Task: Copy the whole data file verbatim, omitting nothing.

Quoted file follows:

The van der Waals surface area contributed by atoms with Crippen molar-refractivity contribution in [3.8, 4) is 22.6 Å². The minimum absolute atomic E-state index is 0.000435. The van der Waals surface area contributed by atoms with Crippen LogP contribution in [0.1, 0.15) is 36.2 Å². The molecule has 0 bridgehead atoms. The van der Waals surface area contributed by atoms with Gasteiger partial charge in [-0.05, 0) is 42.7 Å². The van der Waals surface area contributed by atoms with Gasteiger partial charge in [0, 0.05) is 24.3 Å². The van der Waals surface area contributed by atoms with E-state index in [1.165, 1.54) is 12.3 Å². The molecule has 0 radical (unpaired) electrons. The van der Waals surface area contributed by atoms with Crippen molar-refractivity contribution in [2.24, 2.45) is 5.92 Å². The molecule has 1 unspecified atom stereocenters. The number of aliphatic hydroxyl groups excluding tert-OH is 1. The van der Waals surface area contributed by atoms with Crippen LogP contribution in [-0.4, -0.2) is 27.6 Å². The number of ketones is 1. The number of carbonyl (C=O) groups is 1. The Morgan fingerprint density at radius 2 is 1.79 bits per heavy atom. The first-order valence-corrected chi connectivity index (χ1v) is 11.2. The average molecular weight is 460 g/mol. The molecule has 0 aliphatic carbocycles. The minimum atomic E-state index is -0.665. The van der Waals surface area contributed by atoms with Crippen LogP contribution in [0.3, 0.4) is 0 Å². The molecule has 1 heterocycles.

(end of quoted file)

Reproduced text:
The van der Waals surface area contributed by atoms with Crippen molar-refractivity contribution in [3.8, 4) is 22.6 Å². The minimum absolute atomic E-state index is 0.000435. The van der Waals surface area contributed by atoms with Crippen LogP contribution in [0.1, 0.15) is 36.2 Å². The molecule has 0 bridgehead atoms. The van der Waals surface area contributed by atoms with Gasteiger partial charge in [-0.05, 0) is 42.7 Å². The van der Waals surface area contributed by atoms with Gasteiger partial charge in [0, 0.05) is 24.3 Å². The van der Waals surface area contributed by atoms with E-state index in [1.165, 1.54) is 12.3 Å². The molecule has 0 radical (unpaired) electrons. The van der Waals surface area contributed by atoms with Crippen molar-refractivity contribution in [2.24, 2.45) is 5.92 Å². The molecule has 1 unspecified atom stereocenters. The number of aliphatic hydroxyl groups excluding tert-OH is 1. The van der Waals surface area contributed by atoms with Crippen LogP contribution in [-0.4, -0.2) is 27.6 Å². The number of ketones is 1. The number of carbonyl (C=O) groups is 1. The Morgan fingerprint density at radius 2 is 1.79 bits per heavy atom. The first-order valence-corrected chi connectivity index (χ1v) is 11.2. The average molecular weight is 460 g/mol. The molecule has 0 aliphatic carbocycles. The minimum atomic E-state index is -0.665. The van der Waals surface area contributed by atoms with Crippen LogP contribution in [0.3, 0.4) is 0 Å². The molecule has 1 heterocycles.